Conferences and meetings are critical to share knowledge, engage stakeholders, and bring the community together. I enjoy attending TB conferences (e.g. Union World Conference on Lung Health, American Thoracic Society meetings), as do my students and team members.
But I am convinced we can do better with TB conferences, enhance their reach and impact. I have 5 suggestions for conference & event organizers. These apply to myself!
1. Organize meetings in high TB burden countries: While meetings in The Hague, Liverpool, Berlin, Banff or Seattle are fine, these regions have a low burden of TB. Sitting in fancy hotels and resorts, it is easy to be disconnected from the reality of the TB epidemic which affects the poorest communities in low and middle income countries (LMICs). Every year, the richest people in the world meet at a ski mountain resort in Davos to talk about poverty. TB must avoid this Davos syndrome.
Further, participants from LMICs often struggle to get visas to enter these countries. This was evident at the 2017 Union TB Conference in Liverpool, and replayed again at the recent Global Symposium on Health Systems Research in Liverpool. In fact, WHO has voiced alarm about the impact of the UK government’s immigration policy on international academic cooperation after several foreign scholars were denied visas to attend the Liverpool conference. So, holding meetings in countries which discriminate against participants from high TB burden countries seems antithetical to the very goal of TB conferences.
When conferences have been held in places like Durban, Cape Town, or Guadalajara, the meetings have been more exciting, vibrant, and meaningful. Meetings in high burden countries also allow participants to visit TB projects and communities to get a real-world experience of how TB impacts people and see what is being done to control the epidemic. Needless to say, holding conferences in high burden countries allows local TB control workers (e.g. National TB program staff), experts and policy makers to participate.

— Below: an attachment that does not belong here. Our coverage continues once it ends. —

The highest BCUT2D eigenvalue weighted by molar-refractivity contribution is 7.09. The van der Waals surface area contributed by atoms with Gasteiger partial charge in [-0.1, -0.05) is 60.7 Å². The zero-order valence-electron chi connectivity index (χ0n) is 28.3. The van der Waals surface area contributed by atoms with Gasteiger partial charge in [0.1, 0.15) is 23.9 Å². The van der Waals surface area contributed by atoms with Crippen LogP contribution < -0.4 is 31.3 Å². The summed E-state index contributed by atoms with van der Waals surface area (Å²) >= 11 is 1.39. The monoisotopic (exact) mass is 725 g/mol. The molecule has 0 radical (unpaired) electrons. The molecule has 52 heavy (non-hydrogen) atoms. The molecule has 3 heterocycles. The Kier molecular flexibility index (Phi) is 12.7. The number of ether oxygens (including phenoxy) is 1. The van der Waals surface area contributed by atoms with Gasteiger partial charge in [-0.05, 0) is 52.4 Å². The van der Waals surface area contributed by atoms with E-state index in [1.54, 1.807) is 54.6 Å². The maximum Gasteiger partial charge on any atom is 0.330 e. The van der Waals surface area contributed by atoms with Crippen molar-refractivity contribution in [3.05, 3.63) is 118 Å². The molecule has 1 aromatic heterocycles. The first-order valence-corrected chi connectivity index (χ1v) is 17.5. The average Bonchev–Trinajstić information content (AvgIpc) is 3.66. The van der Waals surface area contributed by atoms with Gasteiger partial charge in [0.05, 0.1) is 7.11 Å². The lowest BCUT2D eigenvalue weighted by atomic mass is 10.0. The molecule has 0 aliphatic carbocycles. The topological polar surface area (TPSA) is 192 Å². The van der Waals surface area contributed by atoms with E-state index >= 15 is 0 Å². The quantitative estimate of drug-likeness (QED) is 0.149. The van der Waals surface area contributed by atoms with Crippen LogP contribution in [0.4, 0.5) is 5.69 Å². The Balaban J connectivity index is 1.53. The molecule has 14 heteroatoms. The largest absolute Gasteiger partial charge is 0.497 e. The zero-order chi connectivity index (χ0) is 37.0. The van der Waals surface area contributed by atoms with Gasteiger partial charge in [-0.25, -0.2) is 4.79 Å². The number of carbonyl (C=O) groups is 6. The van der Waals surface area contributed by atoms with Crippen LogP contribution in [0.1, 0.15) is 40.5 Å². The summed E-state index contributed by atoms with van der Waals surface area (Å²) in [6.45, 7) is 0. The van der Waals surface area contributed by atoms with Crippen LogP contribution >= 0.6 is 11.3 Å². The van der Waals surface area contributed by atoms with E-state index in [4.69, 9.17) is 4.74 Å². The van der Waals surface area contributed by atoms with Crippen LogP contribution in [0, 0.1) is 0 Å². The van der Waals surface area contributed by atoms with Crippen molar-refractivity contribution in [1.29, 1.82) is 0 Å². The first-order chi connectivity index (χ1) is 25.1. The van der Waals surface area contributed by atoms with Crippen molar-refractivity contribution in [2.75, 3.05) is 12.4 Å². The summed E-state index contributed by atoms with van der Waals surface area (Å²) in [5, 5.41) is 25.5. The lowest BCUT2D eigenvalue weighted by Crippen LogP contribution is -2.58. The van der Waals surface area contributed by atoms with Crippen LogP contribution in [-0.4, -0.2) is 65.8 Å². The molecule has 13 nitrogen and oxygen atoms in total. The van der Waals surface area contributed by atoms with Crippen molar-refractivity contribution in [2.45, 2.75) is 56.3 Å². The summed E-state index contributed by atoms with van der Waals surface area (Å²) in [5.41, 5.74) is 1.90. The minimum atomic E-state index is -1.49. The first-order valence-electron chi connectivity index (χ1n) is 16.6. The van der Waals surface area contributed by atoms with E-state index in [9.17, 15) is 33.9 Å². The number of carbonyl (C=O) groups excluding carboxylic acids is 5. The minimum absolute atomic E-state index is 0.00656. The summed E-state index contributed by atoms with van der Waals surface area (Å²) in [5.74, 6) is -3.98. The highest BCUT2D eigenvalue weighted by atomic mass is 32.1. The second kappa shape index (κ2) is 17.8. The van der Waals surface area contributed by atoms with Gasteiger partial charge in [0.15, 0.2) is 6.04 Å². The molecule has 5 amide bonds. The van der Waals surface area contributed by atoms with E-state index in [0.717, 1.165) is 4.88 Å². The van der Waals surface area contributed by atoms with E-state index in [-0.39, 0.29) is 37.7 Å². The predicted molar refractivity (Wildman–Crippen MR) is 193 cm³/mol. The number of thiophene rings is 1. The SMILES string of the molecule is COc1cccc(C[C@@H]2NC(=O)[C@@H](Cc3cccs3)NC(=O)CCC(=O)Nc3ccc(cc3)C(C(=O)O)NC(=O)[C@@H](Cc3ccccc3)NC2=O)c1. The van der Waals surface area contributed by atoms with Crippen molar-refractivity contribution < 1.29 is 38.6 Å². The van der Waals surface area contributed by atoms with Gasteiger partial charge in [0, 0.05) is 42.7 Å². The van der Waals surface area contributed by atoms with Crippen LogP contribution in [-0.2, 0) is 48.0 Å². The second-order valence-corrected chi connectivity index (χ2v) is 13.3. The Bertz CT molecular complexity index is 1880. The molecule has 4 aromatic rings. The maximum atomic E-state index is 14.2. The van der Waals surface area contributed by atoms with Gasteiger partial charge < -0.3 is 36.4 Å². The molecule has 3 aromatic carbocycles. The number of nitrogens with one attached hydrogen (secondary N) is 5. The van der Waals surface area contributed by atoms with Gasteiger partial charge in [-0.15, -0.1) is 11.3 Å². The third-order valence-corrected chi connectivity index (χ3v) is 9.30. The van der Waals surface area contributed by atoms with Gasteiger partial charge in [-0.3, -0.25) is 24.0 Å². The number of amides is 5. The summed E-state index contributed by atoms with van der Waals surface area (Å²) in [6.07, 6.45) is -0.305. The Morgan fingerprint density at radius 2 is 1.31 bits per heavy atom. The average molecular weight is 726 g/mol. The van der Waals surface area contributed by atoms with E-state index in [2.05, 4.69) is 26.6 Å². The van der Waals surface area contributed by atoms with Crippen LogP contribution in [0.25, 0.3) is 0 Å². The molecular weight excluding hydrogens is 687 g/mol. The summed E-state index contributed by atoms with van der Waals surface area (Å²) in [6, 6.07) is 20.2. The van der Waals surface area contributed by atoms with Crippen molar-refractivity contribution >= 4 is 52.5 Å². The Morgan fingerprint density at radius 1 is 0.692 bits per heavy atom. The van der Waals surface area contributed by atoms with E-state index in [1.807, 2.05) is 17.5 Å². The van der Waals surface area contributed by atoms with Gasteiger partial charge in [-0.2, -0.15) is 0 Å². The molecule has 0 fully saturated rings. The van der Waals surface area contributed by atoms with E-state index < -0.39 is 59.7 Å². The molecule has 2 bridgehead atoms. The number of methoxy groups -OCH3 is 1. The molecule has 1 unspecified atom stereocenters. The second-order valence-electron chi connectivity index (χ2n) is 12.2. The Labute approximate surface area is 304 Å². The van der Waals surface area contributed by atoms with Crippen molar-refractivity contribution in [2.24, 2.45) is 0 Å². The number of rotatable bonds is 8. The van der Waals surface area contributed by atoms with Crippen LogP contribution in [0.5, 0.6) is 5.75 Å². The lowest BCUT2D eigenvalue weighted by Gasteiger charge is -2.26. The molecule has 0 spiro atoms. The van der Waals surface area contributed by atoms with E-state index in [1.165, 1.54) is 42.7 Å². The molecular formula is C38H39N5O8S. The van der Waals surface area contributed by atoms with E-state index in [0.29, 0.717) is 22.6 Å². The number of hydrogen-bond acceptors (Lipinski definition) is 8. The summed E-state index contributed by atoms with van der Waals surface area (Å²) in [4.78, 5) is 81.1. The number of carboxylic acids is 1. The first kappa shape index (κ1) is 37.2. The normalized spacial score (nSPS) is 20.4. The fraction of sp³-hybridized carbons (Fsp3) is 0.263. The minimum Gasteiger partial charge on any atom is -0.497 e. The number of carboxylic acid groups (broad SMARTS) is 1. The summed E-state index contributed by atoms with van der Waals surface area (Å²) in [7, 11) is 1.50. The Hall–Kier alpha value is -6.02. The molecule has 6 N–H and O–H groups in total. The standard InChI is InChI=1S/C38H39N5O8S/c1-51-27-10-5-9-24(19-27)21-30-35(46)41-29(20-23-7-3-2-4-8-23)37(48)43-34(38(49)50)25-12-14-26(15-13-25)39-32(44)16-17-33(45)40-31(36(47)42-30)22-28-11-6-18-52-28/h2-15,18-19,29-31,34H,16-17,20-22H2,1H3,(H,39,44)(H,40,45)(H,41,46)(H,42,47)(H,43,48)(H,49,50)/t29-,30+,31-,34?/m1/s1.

Recently, the Union announced India as the venue for their 2019 conference. This announcement was enthusiastically received by the TB community. India has pledged to end the TB epidemic by 2025, and this will require serious cash and commitment. Hopefully, the Union conference organizers in India will use the opportunity well and ensure the participation of the Prime Minister, Health Minister and other key policy makers.
2. Reduce fees for LMIC participants: Registration fees for participants in LMICs must be lower, especially when conferences are held in LMICs. This will enable a much larger number to attend the meetings, and greatly widen the scope and reach.
3. Include TB survivors in all sessions: Unlike the HIV community, the TB community has not done a good job of harnessing the power of survivors and patient advocates. Although this is changing, TB conference organizers can help turn the tide by demanding (or strongly encouraging) that all sessions and panels must include TB survivors and advocates. If we care that our science makes a difference, then we need to listen carefully to those who desperately need science to work for them.
It took me several years to learn the importance of engaging TB survivors. Today, I try hard to include them in every event or course that I organize.
It is not enough to include TB survivors on the agenda, we need to find ways to support their participation. The Union, for example, does a great job of giving registration fee waivers to the affected community. This must become the norm across all TB meetings. Travel scholarships should also be made available to TB survivors, and funding for this can come from sponsors as well as fees paid by other participants.
4. Allow experts from high-burden countries to set the agenda: In most TB meetings, experts from high-income countries set the agenda, chair the sessions, and deliver most of the talks. It is not uncommon at all to see panels composed of only speakers from high income countries.
This is not shocking, since TB research is largely funded by rich countries, and TB has a long history of social inequities and colonialism. But real progress in ending the epidemic will require countries most affected by TB to step up, show leadership, and invest in TB control as well as research.
5. Discourage all-male panels and sessions: In 2018, this requires little explanation, but TB conferences are still dominated by white men. Women make up 70 percent of the global health workforce, yet occupy only 25 percent of leadership positions in global health (including TB). So, conference organizers must actively work to prevent all-male sessions.
In summary, equity is at the center of all global health work, including TB. Our conferences can be one place to demonstrate our commitment to equity.
Photo credits: The Union & Health Systems Global